Wednesday December 11, 2002 Homily by Fr. Robert Altier  Second Week of Advent


Reading (Isaiah 40:25-31) Gospel (St. Matthew 11:28-30)


In the first reading from the Book of the Prophet Isaiah, we have a wonderful reminder about who God is. As the old saying says, “Familiarity breeds contempt,” and as we come to Mass day after day and when we pray day after day it is easy sometimes to forget who God is. Saint Teresa of Avila reminds us that when we pray the first thing we must always keep in mind is Who it is we are praying to, and secondly, who it is that is praying. “We must always remember that God,” she says, “is His Majesty, and we need to approach Him with the greatest reverence and awe. We need to have the greatest respect for the Lord.” And so Isaiah reminds us that “the Lord is the eternal God. He is the Creator of the heavens and the earth. He does not grow faint or weary, and His knowledge is beyond scrutiny. He gives strength to the fainting; for the weak He makes vigor abound …” This is who the Lord is.


Sometimes we get into this overly familiar kind of relationship with the Lord where we just feel like we can come before Him and yell at Him, chastise Him, or do whatever. We need to be very, very careful. God is not one of us and we are not equal with Him. We want to have a familiarity with God – He is our Father – and yet it must be always with respect. It is the Lord who is inviting us to come to Him and it is a privilege on our part to be able to do so. We must understand it as such and we must always keep that in mind. Again, when we get so accustomed to it, we forget the privilege and we forget the awe that we ought to have in His Presence.


Now, Our Lord invites us in the Gospel reading to come to Him because we are the ones who are burdened, we are the ones who are laden with all of our troubles. He says, “Come to Me, you who are burdened, and you will find rest for your souls.” Isaiah tells us that God is going to give strength to the fainting, that He will give vigor to the weak, and when we look at ourselves as we struggle day after day – trying just to put everything together and keep it all together – we find ourselves getting faint and getting weak. We would naturally say, “Well, the Lord said, ‘They will run and not grow weary and they will walk and not grow faint’,” and we look at ourselves and say, “But I am getting weary and faint.”


What we need to learn to do is trust in Him, to turn to the Lord. That is exactly what Isaiah tells us. “They that hope in the Lord,” he says, “will renew their strength and they will soar as with eagle’s wings.” If we hope in ourselves, we are going to get faint, we are going to be in trouble. If we hope in the Lord, then we are going to be strengthened. We can take on His yoke, which is easy, and His burden, which is light; but if we try to do it our way, we are going to get crushed under the yoke that is on our shoulders because we are not walking with the Lord. Rather, the Lord may be near us, but we want to take it all on ourselves. And we have the attitude that basically is: “If I need You, I’ll let You know; otherwise, leave me alone.” That is not right. Nor is it right to say, “Well, I go to Mass in the morning,” or “I have a time of prayer, so the rest of the day is mine. You stay out of it because this is the time that is reserved for You – the rest of it is for me.” We are going to faint and grow weary because we are not walking with the Lord.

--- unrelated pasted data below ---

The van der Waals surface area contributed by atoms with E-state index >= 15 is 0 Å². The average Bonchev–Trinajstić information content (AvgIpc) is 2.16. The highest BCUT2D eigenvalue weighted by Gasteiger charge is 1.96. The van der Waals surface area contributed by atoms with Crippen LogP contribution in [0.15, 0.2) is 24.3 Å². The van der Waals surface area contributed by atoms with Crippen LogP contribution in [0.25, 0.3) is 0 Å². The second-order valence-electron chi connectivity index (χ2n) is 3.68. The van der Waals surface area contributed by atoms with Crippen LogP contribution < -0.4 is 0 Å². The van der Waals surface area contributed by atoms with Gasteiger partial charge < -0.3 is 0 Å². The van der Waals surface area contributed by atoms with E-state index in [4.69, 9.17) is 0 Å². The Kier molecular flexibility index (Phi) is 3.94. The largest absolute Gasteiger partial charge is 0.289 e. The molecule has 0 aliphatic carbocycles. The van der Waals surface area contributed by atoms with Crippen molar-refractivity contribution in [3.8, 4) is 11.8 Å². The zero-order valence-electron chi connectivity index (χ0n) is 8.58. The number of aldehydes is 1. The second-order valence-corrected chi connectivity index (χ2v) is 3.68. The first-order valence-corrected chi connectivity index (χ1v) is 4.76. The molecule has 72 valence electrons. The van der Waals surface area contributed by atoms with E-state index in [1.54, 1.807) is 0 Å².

We want to be one with Jesus, not just simply to have Jesus as part of our lives, but to have Jesus as our life. That is what it needs to be, to be so perfectly united with Christ that we are transformed into Christ. Then nothing will be able to knock us down. We will not tire. Look at the saints and look at the things they were able to accomplish. It was not because of themselves; it was because of the Lord. There is nothing different about them than there is about us, on the natural level; the difference is that they united themselves to Christ and they did what He wanted them to do – not what they thought ought to be done. They allowed Him to be God and to tell them how to do things rather than trying to “play God” and tell Him how to do things. That is what we need to keep always in mind. He is God, we are not, and we are to do it His way, to take His yoke on our shoulders, to shoulder His burden. It is light and it is perfectly fitted to us. If, on the other hand, we try to determine what we are supposed to do all by ourselves, the yoke is not going to fit very well. It is going to hurt and we are going to get crushed underneath it. But if we do it with Him, then we will indeed run and not grow weary, we will walk and not grow faint, because we have come to Him at his invitation. We then will indeed find rest for our souls.


*  This text was transcribed from the audio recording of a homily by Father Robert Altier with minimal editing.